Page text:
FMR ecologist Alex Roth's earthworm research made it on the cover of the highly regarded professional journal Science at the end of October, the same journal that published the human genome for the first time. >>
Conservation and Restoration Blog
FMR works with landowners, government agencies and concerned residents — including hundreds of volunteers — to protect and restore bluffs, prairies, forests and other lands important to our communities and the health of our metro Mississippi.
Here's what our conservation staff are currently working on and encountering in the field.
Facing a steep climb up tall stairs, FMR staff and River Gorge Stewards opted for a creative way to dispose of invasive buckthorn at a recent volunteer event along the river: create habitat piles. >>
If you live in the Twin Cities Metro area and have seen gray fox, red fox or coyotes or their tracks, we could use your help! >>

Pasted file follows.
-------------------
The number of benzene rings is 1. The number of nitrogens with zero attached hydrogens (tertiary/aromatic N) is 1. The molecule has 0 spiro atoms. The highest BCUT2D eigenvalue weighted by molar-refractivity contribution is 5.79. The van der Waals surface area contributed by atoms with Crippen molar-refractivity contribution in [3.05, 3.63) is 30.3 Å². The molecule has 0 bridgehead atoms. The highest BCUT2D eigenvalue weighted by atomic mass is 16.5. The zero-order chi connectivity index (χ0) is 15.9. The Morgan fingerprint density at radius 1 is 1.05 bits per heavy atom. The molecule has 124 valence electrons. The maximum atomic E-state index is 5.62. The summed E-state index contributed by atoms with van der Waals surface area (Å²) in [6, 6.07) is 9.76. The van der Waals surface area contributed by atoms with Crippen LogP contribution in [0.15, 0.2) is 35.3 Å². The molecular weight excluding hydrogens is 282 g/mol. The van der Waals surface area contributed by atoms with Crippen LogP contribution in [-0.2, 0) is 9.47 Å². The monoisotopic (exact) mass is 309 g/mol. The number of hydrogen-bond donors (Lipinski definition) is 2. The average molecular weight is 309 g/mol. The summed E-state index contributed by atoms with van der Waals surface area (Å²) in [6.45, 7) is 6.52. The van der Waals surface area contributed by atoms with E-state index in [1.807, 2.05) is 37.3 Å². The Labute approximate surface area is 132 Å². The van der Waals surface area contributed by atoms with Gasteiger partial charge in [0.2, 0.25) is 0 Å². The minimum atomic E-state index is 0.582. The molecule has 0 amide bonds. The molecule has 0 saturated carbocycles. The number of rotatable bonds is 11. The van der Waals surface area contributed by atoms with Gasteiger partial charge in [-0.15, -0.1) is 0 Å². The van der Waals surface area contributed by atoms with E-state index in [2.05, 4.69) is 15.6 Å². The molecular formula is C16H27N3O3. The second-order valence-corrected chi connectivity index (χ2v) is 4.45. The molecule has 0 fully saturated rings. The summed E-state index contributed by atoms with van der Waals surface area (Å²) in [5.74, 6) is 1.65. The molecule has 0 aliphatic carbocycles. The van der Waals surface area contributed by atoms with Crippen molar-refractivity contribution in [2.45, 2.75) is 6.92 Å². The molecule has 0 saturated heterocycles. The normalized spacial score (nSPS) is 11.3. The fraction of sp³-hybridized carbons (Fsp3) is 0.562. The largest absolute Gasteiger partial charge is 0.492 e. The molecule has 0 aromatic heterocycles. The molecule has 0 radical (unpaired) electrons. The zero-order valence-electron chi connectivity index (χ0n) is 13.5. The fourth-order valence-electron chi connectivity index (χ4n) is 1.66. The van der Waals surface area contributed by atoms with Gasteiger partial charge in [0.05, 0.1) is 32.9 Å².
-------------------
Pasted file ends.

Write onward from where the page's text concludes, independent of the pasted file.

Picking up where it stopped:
This summer we found the Minnesota state bee at one of our restoration sites. Why is that newsworthy? >>
Daurius Mikroberts, one of FMR's 2019 summer ecology interns, reflects on a summer monitoring birds, pollinators, turtles and native plants at FMR restoration sites. Despite the mosquitoes, Daurius says the internship was "one of the best ways I’ve ever spent a summer." >>
What's next for this special place (and FMR restoration site) on our great river? You can help decide. >>
We didn't pay MPR to write that headline, but it's exactly the message we want people to understand. >>
At this field season's volunteer events, we handed out invasive species collector's cards as a guide (and a thank you) for our intrepid, invasive-busting volunteers. Now that the field season is drawing to a close, we're sharing them with everybody. >>
We've trained a wildlife camera's eye on our turtle nest protection area in the Spring Lake Islands Wildlife Management Area near Rosemount. The camera's shots will help us find out if the nest enclosure is working to protect hatchlings. But as we dig through our footage, we're turning up some fun shots of more than just turtles. >>
A lone male rusty patched bumblebee found in August at an FMR-restored savanna represents 0.2 percent of the known population worldwide. Necessary not only for native wildflower reproduction, but also for creating seeds and fruits that feed wildlife as diverse as songbirds and bears, our state bee could use your help. >>